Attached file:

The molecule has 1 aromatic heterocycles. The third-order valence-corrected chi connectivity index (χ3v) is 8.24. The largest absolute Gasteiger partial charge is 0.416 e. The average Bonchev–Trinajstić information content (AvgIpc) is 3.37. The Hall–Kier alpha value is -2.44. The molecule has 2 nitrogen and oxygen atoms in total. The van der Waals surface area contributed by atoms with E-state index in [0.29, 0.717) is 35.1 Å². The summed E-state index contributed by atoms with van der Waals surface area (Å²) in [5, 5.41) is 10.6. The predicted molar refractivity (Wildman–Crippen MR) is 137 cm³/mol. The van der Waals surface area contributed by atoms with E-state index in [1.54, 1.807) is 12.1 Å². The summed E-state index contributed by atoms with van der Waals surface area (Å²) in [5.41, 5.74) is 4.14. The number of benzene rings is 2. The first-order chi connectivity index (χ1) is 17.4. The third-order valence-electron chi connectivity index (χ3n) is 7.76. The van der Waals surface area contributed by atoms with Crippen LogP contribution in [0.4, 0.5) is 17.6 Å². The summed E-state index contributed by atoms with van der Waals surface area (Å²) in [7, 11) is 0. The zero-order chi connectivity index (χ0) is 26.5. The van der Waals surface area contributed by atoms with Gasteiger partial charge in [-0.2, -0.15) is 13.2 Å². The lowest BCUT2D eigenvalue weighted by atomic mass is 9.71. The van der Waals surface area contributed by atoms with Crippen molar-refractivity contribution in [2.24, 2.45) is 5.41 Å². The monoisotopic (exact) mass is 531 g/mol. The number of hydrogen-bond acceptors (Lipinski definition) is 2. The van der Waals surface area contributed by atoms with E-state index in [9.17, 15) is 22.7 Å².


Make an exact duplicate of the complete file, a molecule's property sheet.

The molecule has 1 aromatic heterocycles. The third-order valence-corrected chi connectivity index (χ3v) is 8.24. The largest absolute Gasteiger partial charge is 0.416 e. The average Bonchev–Trinajstić information content (AvgIpc) is 3.37. The Hall–Kier alpha value is -2.44. The molecule has 2 nitrogen and oxygen atoms in total. The van der Waals surface area contributed by atoms with E-state index in [0.29, 0.717) is 35.1 Å². The summed E-state index contributed by atoms with van der Waals surface area (Å²) in [5, 5.41) is 10.6. The predicted molar refractivity (Wildman–Crippen MR) is 137 cm³/mol. The van der Waals surface area contributed by atoms with E-state index in [1.54, 1.807) is 12.1 Å². The summed E-state index contributed by atoms with van der Waals surface area (Å²) in [5.41, 5.74) is 4.14. The number of benzene rings is 2. The first-order chi connectivity index (χ1) is 17.4. The third-order valence-electron chi connectivity index (χ3n) is 7.76. The van der Waals surface area contributed by atoms with Crippen LogP contribution in [0.4, 0.5) is 17.6 Å². The summed E-state index contributed by atoms with van der Waals surface area (Å²) in [7, 11) is 0. The zero-order chi connectivity index (χ0) is 26.5. The van der Waals surface area contributed by atoms with Gasteiger partial charge in [-0.2, -0.15) is 13.2 Å². The lowest BCUT2D eigenvalue weighted by atomic mass is 9.71. The van der Waals surface area contributed by atoms with Crippen molar-refractivity contribution in [2.24, 2.45) is 5.41 Å². The monoisotopic (exact) mass is 531 g/mol. The number of hydrogen-bond acceptors (Lipinski definition) is 2. The van der Waals surface area contributed by atoms with E-state index in [9.17, 15) is 22.7 Å².